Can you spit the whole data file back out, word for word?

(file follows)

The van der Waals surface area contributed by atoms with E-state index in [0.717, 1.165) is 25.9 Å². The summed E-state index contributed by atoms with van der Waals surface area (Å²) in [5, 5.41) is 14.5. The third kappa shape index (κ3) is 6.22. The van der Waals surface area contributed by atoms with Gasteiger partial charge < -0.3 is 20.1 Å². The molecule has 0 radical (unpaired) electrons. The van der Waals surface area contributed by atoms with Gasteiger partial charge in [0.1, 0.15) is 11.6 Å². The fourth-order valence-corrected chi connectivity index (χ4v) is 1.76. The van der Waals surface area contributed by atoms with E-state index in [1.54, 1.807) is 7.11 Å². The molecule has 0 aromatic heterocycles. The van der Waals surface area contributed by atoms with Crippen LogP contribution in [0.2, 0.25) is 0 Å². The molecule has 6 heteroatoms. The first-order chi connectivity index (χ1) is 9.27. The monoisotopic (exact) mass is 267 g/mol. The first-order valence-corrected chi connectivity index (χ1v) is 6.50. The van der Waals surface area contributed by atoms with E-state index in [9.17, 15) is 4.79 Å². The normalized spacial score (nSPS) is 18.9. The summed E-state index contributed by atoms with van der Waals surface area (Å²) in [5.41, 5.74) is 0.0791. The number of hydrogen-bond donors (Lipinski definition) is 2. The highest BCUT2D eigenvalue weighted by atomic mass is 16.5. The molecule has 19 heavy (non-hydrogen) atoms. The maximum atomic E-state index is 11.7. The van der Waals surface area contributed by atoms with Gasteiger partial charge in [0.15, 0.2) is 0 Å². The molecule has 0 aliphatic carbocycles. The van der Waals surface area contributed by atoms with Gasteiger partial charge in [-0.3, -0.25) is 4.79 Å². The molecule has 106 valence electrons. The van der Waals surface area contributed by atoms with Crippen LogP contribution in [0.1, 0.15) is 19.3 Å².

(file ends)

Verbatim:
The van der Waals surface area contributed by atoms with E-state index in [0.717, 1.165) is 25.9 Å². The summed E-state index contributed by atoms with van der Waals surface area (Å²) in [5, 5.41) is 14.5. The third kappa shape index (κ3) is 6.22. The van der Waals surface area contributed by atoms with Gasteiger partial charge < -0.3 is 20.1 Å². The molecule has 0 radical (unpaired) electrons. The van der Waals surface area contributed by atoms with Gasteiger partial charge in [0.1, 0.15) is 11.6 Å². The fourth-order valence-corrected chi connectivity index (χ4v) is 1.76. The van der Waals surface area contributed by atoms with E-state index in [1.54, 1.807) is 7.11 Å². The molecule has 0 aromatic heterocycles. The van der Waals surface area contributed by atoms with Crippen LogP contribution in [0.2, 0.25) is 0 Å². The molecule has 6 heteroatoms. The first-order chi connectivity index (χ1) is 9.27. The monoisotopic (exact) mass is 267 g/mol. The first-order valence-corrected chi connectivity index (χ1v) is 6.50. The van der Waals surface area contributed by atoms with E-state index in [9.17, 15) is 4.79 Å². The normalized spacial score (nSPS) is 18.9. The summed E-state index contributed by atoms with van der Waals surface area (Å²) in [5.41, 5.74) is 0.0791. The number of hydrogen-bond donors (Lipinski definition) is 2. The highest BCUT2D eigenvalue weighted by atomic mass is 16.5. The molecule has 19 heavy (non-hydrogen) atoms. The maximum atomic E-state index is 11.7. The van der Waals surface area contributed by atoms with Gasteiger partial charge in [0.15, 0.2) is 0 Å². The molecule has 0 aliphatic carbocycles. The van der Waals surface area contributed by atoms with Gasteiger partial charge in [-0.3, -0.25) is 4.79 Å². The molecule has 106 valence electrons. The van der Waals surface area contributed by atoms with Crippen LogP contribution in [0.1, 0.15) is 19.3 Å².